The broadband subscriber can use a service Web portal to login, sign up for a service, or change an existing service. The service portal delivers a service order to NetOp PM, which authenticates the subscriber and then implements the order by provisioning the appropriate policies on the SMS or SmartEdge device. The service portal is not specifically required for authentication, as NetOp PM can rely on an attribute such as the subscriber's PPP username or MAC address for DHCP authentication. The NetOp PM architecture primarily uses the RADIUS protocol for subscriber authentication and service delivery. The SMS or SmartEdge relies on RADIUS to authenticate subscribers and download policies using RADIUS attributes in a subscriber's profile such as amount of bandwidth and packet classification. NetOp PM acts as the RADIUS server, retrieving from and updating all subscriber information in a SQL database. NetOp PM also communicates with a backend OSS/BSS via RADIUS messages or an API that allows backend systems to interface directly with NetOp PM. If a wholesale/retail architecture is in place with other RADIUS servers, NetOp PM will act as a RADIUS proxy, forwarding all messages to these servers. In a non-wholesale environment, NetOp PM can also proxy RADIUS messages to other RADIUS servers. NetOp Policy Manager services Web Login One of the basic services supported by NetOp PM is Web Login, where a subscriber uses a Web service portal to login to the system (See Figure 4). When the subscriber first starts the broadband session, all traffic is directed toward this service portal. The subscriber enters authentication information into the portal, such as username and password. The service portal transfers this information to NetOp PM, which then uses the subscriber database to verify subscriber authentication. After authentication, NetOp downloads policy information for this subscriber from the database and then uses it to configure the appropriate services on the SMS or SmartEdge network device. The subscriber now has full access.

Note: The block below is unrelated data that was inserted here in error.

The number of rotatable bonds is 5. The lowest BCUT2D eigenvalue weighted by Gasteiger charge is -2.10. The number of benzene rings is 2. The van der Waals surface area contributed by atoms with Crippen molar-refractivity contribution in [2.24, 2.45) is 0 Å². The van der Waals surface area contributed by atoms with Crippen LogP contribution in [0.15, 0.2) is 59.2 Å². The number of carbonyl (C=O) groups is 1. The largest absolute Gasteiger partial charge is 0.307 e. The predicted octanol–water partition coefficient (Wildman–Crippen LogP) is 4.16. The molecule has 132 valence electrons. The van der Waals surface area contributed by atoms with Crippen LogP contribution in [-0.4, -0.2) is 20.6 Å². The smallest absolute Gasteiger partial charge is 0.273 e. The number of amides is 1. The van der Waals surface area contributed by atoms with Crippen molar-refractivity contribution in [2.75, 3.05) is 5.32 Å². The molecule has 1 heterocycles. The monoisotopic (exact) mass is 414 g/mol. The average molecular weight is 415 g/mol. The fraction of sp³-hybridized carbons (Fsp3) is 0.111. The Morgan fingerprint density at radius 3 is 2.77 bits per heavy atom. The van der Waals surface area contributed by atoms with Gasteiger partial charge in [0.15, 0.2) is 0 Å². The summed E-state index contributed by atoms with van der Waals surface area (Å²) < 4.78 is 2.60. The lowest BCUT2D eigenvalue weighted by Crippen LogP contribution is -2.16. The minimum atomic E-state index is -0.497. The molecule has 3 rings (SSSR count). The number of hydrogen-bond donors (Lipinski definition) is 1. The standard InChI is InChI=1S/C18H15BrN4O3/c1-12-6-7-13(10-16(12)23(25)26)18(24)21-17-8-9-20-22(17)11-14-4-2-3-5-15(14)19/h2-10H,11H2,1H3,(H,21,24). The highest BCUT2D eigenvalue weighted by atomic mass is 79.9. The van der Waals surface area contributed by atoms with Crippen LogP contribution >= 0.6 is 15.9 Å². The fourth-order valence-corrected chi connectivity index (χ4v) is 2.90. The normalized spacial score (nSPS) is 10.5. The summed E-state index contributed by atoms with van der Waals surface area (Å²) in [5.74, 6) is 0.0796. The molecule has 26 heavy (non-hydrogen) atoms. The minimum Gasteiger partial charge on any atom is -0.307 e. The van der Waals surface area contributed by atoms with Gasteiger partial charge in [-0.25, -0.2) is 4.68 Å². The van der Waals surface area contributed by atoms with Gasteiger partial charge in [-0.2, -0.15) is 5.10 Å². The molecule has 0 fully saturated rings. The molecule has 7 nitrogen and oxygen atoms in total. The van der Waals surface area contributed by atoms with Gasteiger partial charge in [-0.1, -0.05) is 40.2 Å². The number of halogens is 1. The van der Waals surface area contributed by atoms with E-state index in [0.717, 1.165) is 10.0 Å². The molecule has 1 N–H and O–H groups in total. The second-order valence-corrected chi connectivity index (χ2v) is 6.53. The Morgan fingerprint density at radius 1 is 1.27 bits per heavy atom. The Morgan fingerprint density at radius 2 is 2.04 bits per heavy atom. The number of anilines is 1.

Figure 2: Adding IP services will increase free cash flow (FCF).

The role of NetOp Policy Manager NetOp Policy Manager enables service providers to supplement their already deployed DSL networks with a comprehensive policy management solution. NetOp PM possesses the flexibility to allow service providers to quickly deploy low risk revenue generating services such as self provisioned tiered bandwidth, and then offer more complex services such as video multicast when the provider gains experience and confidence in supporting value added services. In line with Redback's User Intelligent NetworkTM (UIN) vision, NetOp PM works with Redback's SMSTM and SmartEdge platforms, leveraging the strengths of both platforms to offer value added services in a cost-effective manner. NetOp PM allows service delivery to millions of subscribers over multiple broadband access technologies, including DSL but also encompassing Wireless Fidelity (Wi-Fi), cable, and Ethernet. The NetOp PM architecture is primarily composed of the following components (see Figure 3): NetOp Policy Manager software with accompanying subscriber database Redback SMS and/or SmartEdge Service Web portal

Figure 3: NetOp Policy Manager technical architecture

Figure 4: Web Login 3